Businesses trying to raise money by going public may have a tough time finding investors if a woman is at the helm, a new study shows.
Researchers at the University of Utah found that despite identical personal qualifications and firm financials, female founders and CEOs were perceived as less capable than their male counterparts. In turn, the initial public offerings for companies led by those women were considered less attractive investments.
"Bias against top-level female executives seems entrenched despite strides women have made in filling management positions within firms making their initial public offerings," said Lyda Bigelow, assistant professor at the University of Utah's David Eccles School of Business.
The study surveyed more than 200 second-year MBA students on their opinions of fictitious companies, some of which were led by men and some by women. The results point out an apparent reluctance to invest in IPOs spearheaded by women even though nearly half of all privately held businesses in the United States today are owned, or led by, women.
The researchers said the lack of female-led IPOs suggests a potentially larger problem: a gender-based capital gap for new ventures.
Similar to the glass ceiling of corporate America that limited the advancement of numerous female executives, women entrepreneurs face a "green ceiling" when it comes to financing, according to the study.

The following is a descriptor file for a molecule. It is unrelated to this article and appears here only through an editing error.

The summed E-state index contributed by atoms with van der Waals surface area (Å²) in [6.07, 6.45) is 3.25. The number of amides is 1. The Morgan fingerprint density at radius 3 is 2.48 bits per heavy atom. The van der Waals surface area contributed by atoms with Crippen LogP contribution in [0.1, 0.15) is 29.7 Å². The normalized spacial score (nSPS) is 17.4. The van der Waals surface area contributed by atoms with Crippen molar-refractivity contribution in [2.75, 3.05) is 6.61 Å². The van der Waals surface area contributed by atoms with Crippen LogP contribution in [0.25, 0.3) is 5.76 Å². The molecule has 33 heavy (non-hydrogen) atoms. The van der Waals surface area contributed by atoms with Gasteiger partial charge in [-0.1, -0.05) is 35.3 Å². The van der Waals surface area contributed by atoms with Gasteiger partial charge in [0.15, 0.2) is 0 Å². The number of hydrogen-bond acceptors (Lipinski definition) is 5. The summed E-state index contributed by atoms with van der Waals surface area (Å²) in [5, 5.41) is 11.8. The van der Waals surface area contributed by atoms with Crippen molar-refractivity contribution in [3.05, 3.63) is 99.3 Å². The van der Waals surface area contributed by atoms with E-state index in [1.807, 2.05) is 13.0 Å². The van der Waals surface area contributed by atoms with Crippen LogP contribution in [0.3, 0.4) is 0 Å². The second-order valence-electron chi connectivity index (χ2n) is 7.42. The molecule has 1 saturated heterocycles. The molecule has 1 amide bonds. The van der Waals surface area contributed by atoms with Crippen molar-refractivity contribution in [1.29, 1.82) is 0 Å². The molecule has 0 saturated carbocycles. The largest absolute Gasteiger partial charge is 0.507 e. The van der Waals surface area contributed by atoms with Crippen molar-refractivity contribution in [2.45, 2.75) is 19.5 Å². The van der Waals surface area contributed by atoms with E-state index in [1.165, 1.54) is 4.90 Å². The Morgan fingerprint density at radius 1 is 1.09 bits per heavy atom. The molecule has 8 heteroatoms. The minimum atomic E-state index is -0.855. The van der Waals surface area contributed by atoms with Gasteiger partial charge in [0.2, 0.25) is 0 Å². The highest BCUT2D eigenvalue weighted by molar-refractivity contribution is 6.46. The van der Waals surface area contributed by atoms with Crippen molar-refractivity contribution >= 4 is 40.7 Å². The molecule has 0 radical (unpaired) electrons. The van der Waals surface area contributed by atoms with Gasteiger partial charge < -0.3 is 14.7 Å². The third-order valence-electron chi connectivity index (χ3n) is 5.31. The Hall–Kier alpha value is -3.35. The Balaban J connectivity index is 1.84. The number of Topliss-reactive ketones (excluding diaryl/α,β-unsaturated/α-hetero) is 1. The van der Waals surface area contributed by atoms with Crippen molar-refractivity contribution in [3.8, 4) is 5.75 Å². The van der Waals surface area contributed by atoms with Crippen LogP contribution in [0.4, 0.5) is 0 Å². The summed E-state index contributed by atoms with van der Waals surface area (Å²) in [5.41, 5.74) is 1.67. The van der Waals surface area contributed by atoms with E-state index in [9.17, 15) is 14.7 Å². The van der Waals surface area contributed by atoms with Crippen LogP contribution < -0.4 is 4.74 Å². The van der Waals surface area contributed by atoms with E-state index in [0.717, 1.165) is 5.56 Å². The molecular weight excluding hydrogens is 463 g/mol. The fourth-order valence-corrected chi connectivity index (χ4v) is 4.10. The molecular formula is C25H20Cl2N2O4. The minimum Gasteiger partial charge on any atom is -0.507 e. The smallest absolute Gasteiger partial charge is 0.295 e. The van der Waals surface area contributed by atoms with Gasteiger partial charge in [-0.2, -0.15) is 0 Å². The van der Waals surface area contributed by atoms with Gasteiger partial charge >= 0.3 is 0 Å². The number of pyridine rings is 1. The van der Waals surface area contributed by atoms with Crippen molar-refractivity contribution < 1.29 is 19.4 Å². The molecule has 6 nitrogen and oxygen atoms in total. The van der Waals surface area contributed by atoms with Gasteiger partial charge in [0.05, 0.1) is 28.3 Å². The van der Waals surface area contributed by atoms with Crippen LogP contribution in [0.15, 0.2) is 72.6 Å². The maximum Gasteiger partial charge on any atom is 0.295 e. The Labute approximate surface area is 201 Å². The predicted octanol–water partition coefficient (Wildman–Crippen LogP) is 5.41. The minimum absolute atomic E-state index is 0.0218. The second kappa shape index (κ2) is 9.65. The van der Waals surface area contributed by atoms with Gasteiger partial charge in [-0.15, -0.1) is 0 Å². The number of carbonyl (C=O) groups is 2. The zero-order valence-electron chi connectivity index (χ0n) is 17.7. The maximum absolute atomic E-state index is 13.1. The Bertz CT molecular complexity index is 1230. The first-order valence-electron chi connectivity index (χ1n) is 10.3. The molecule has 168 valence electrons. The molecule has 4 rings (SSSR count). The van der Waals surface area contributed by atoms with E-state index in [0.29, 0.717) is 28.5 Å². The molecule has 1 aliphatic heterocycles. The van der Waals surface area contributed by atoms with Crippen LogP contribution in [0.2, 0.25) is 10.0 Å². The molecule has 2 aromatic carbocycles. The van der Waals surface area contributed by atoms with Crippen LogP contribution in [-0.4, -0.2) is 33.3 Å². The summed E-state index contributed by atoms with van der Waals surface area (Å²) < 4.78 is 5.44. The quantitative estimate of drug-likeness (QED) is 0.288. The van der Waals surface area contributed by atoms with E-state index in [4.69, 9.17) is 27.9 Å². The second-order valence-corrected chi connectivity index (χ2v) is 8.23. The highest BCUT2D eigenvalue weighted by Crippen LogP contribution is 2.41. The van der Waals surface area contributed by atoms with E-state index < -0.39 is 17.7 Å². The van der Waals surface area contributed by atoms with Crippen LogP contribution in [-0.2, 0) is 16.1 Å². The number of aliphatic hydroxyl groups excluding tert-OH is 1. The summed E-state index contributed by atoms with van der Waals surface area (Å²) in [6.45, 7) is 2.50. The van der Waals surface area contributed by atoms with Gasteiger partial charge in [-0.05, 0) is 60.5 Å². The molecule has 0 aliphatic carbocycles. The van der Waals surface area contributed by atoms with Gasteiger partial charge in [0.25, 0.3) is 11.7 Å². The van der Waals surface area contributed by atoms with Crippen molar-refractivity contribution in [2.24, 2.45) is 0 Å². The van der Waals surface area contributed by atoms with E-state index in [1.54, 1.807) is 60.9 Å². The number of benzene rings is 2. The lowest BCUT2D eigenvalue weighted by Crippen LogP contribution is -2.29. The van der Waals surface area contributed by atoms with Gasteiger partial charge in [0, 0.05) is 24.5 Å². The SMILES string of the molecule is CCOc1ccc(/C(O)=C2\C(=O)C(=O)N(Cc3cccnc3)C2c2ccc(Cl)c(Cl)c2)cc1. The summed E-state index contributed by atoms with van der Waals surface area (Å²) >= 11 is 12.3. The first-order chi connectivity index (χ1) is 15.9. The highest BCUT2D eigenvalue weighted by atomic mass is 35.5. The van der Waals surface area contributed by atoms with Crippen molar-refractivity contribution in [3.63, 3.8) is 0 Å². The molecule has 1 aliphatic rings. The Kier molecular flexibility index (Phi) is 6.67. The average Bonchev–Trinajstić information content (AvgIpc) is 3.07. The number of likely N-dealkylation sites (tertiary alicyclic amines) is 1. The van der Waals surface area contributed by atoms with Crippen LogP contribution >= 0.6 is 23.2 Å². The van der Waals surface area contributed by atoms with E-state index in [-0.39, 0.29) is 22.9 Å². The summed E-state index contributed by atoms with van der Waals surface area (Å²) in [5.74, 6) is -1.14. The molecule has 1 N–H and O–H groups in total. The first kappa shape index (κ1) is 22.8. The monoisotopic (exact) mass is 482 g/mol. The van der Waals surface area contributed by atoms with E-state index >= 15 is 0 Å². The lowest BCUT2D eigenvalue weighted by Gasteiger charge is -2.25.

"If companies led by females are disadvantaged in their ability to raise cash through the stock market, it can impact the viability and financial health of their companies, their ability to expand and compete in an increasingly global and competitive environment, and, if they are unable to remain viable, their employees’ livelihoods," the researchers wrote.
The study, "Skirting the Issues: Evidence of Gender Bias in IPO Prospectus Evaluations," has been accepted for publication in a future edition of the Journal of Management. It was co-authored by Robert Wuebker, a postdoctoral fellow at the David Eccles School; Leif Lundmark, a doctoral candidate at the David Eccles School; and Judi McLean Parks, a professor of organizational behavior at Washington University’s Olin Business School.